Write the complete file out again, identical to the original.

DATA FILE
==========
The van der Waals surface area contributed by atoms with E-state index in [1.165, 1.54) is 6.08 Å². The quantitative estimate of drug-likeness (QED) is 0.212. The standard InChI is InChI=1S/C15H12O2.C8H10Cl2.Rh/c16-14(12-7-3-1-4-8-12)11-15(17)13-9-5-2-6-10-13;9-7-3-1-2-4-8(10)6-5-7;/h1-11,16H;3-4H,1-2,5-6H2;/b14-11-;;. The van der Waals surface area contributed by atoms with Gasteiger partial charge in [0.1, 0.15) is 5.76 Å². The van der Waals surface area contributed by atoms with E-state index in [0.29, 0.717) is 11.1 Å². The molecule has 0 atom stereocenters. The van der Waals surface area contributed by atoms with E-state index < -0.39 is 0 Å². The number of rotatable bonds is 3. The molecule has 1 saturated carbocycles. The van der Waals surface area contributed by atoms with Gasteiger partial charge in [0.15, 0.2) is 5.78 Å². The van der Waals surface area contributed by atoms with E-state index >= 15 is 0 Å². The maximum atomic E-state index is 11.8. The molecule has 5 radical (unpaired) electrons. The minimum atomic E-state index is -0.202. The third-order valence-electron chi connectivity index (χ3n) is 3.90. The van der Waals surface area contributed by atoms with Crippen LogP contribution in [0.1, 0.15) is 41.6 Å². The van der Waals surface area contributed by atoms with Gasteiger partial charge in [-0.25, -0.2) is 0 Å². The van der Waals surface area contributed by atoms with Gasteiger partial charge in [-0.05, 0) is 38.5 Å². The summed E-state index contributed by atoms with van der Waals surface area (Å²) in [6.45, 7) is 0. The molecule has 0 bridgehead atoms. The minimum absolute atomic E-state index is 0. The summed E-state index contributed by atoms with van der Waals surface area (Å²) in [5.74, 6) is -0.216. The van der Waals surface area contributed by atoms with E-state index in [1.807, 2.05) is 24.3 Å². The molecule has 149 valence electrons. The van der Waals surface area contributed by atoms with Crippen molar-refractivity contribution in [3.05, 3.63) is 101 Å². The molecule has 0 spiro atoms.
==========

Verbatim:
The van der Waals surface area contributed by atoms with E-state index in [1.165, 1.54) is 6.08 Å². The quantitative estimate of drug-likeness (QED) is 0.212. The standard InChI is InChI=1S/C15H12O2.C8H10Cl2.Rh/c16-14(12-7-3-1-4-8-12)11-15(17)13-9-5-2-6-10-13;9-7-3-1-2-4-8(10)6-5-7;/h1-11,16H;3-4H,1-2,5-6H2;/b14-11-;;. The van der Waals surface area contributed by atoms with Gasteiger partial charge in [0.1, 0.15) is 5.76 Å². The van der Waals surface area contributed by atoms with E-state index in [0.29, 0.717) is 11.1 Å². The molecule has 0 atom stereocenters. The van der Waals surface area contributed by atoms with E-state index < -0.39 is 0 Å². The number of rotatable bonds is 3. The molecule has 1 saturated carbocycles. The van der Waals surface area contributed by atoms with Gasteiger partial charge in [0.15, 0.2) is 5.78 Å². The van der Waals surface area contributed by atoms with E-state index >= 15 is 0 Å². The maximum atomic E-state index is 11.8. The molecule has 5 radical (unpaired) electrons. The minimum atomic E-state index is -0.202. The third-order valence-electron chi connectivity index (χ3n) is 3.90. The van der Waals surface area contributed by atoms with Crippen LogP contribution in [0.1, 0.15) is 41.6 Å². The van der Waals surface area contributed by atoms with Gasteiger partial charge in [-0.25, -0.2) is 0 Å². The van der Waals surface area contributed by atoms with Gasteiger partial charge in [-0.05, 0) is 38.5 Å². The summed E-state index contributed by atoms with van der Waals surface area (Å²) in [6.45, 7) is 0. The molecule has 0 bridgehead atoms. The minimum absolute atomic E-state index is 0. The summed E-state index contributed by atoms with van der Waals surface area (Å²) in [5.74, 6) is -0.216. The van der Waals surface area contributed by atoms with E-state index in [1.807, 2.05) is 24.3 Å². The molecule has 149 valence electrons. The van der Waals surface area contributed by atoms with Crippen molar-refractivity contribution in [3.05, 3.63) is 101 Å². The molecule has 0 spiro atoms.